Claim: You can direct money to hunger relief simply by clicking a button on a web site.
Origins: Over the last few years we've seen a plethora of altruistic appeals circulate on the Internet, each one claiming that you could donate money to a worthy cause or right some terrible injustice — at no cost to you — merely by taking some simple action, such as forwarding an e-mail message. (See our Jessica Mydek page for one example.) All of these messages were hoaxes — until The Hunger Site came
At The Hunger Site, you can "donate" money to hunger relief simply by clicking a button. How? The Hunger Site, the creation of John Breen, a 42-year-old computer programmer from Bloomington, Indiana, was funded by various companies who sponsored the site for a day. Every sponsor donated the approximate cost of 1/4 of a cup of food to the United Nations' World Food Program for each user who clicks on the site during the day. (If multiple companies were sponsoring the site, the amount of food donated was multiplied by the number of sponsors.)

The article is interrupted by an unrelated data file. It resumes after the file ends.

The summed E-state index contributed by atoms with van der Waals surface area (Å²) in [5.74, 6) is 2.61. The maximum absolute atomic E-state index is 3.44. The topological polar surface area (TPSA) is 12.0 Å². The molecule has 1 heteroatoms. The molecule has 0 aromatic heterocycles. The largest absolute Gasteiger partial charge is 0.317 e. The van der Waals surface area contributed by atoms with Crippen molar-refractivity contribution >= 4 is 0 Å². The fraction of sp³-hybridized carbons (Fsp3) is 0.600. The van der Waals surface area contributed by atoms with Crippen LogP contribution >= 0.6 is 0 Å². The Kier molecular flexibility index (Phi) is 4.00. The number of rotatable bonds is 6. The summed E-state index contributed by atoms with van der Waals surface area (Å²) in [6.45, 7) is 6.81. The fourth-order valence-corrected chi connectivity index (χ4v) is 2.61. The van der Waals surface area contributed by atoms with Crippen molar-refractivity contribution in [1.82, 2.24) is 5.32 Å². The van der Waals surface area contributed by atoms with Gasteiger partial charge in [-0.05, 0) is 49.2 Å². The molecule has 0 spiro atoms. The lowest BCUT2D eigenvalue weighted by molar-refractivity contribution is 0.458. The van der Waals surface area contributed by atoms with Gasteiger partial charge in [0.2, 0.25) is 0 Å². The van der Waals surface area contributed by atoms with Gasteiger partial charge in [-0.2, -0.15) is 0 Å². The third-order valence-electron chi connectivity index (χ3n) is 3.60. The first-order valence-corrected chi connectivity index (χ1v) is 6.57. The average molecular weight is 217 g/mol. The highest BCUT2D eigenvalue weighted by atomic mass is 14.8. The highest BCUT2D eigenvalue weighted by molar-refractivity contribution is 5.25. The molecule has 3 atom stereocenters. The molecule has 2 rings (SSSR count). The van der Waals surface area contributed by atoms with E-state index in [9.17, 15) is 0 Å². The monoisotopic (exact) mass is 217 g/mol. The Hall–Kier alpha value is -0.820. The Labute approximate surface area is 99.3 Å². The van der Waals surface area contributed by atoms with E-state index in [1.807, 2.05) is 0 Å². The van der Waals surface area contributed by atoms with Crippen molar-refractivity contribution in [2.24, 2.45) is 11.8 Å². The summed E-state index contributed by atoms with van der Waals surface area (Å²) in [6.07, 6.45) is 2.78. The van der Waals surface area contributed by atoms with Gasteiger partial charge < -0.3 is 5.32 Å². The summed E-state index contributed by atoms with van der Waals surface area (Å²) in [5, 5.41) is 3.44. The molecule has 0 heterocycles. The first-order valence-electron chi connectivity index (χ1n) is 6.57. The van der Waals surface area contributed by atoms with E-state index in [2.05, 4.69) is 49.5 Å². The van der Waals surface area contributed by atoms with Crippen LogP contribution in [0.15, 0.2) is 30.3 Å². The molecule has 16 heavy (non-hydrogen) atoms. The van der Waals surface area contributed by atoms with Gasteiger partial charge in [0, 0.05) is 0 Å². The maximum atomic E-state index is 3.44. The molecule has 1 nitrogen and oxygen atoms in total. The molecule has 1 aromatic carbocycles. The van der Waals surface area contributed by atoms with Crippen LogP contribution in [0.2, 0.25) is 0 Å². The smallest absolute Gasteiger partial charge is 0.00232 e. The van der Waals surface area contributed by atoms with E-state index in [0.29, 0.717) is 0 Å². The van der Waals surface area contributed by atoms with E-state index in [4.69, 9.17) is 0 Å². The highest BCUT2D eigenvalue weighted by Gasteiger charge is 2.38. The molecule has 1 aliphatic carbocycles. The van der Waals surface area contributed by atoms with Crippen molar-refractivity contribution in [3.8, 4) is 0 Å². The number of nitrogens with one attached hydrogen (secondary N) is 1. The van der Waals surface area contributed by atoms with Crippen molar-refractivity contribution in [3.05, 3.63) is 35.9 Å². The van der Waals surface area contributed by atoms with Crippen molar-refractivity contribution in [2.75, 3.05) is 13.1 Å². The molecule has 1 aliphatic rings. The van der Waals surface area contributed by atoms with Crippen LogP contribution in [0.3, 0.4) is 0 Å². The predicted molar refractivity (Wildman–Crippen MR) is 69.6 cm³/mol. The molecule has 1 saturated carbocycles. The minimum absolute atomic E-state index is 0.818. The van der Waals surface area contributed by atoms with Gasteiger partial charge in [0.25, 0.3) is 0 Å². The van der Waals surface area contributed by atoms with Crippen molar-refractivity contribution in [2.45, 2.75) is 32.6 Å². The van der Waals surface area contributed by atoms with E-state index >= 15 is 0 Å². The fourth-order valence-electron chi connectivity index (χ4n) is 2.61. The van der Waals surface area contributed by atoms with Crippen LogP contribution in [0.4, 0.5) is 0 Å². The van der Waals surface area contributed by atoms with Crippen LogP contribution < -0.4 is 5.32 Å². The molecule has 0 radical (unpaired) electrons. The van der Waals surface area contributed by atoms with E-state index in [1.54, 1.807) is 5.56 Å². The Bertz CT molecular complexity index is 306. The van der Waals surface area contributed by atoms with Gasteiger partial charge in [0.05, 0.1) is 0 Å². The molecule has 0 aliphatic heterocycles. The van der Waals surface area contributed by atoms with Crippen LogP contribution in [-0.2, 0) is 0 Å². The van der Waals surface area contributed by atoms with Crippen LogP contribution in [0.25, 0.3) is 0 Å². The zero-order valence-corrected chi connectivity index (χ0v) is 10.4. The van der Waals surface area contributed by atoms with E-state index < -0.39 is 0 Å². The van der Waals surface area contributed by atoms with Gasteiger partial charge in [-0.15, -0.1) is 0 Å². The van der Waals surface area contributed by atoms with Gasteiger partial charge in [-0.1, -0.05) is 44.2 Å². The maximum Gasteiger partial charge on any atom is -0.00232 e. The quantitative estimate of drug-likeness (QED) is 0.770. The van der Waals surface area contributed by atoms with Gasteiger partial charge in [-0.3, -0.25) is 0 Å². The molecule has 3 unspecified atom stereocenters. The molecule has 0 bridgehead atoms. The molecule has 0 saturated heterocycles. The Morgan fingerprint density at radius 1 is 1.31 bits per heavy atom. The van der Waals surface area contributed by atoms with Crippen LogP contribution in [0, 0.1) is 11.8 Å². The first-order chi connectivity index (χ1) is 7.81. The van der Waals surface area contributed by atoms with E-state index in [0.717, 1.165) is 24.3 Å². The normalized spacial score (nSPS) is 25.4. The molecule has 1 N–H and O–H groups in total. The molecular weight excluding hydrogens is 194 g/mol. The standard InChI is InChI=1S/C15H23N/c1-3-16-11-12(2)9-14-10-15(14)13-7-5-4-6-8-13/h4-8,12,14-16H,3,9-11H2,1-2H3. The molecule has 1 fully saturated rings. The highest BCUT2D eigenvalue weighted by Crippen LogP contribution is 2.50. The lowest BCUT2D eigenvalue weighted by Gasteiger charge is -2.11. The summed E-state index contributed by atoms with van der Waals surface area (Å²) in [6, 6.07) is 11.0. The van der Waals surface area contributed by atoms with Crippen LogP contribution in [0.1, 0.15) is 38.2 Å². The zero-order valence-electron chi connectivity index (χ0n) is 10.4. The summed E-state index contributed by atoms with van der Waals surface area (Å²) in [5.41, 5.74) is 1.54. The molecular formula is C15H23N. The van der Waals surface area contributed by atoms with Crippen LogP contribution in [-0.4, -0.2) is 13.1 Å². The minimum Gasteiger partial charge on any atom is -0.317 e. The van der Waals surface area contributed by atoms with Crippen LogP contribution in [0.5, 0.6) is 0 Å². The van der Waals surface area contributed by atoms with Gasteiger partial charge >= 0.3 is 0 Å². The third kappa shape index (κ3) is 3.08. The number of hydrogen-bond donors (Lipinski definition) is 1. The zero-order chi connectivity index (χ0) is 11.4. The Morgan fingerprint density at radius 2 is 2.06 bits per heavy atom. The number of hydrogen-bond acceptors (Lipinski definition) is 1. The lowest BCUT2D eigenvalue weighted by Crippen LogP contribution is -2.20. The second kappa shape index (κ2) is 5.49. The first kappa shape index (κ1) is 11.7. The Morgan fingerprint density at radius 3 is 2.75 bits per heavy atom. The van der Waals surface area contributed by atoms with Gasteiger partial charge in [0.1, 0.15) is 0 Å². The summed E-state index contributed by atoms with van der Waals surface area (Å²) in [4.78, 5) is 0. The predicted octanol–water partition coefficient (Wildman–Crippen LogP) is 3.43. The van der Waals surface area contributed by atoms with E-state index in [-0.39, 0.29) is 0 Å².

Breen created the site in June 1999 as a personal project to help deal with hunger in developing countries, and the response was soon so overwhelming that he spent most of his time administering the site even though he received no income, loans, grants, or donations to compensate him for his time and effort or pay his expenses. Eventually The Hunger Site became part of GreaterGood.com, a shopping portal where customers could direct up to 15% of the cost of every purchase to causes they selected. GreaterGood.com ceased operations in July 2001, and The Hunger Site was temporarily shut down until CharityUSA.com took over its operations a few weeks later. Other sites also offer similar means for visitors to aid various charities: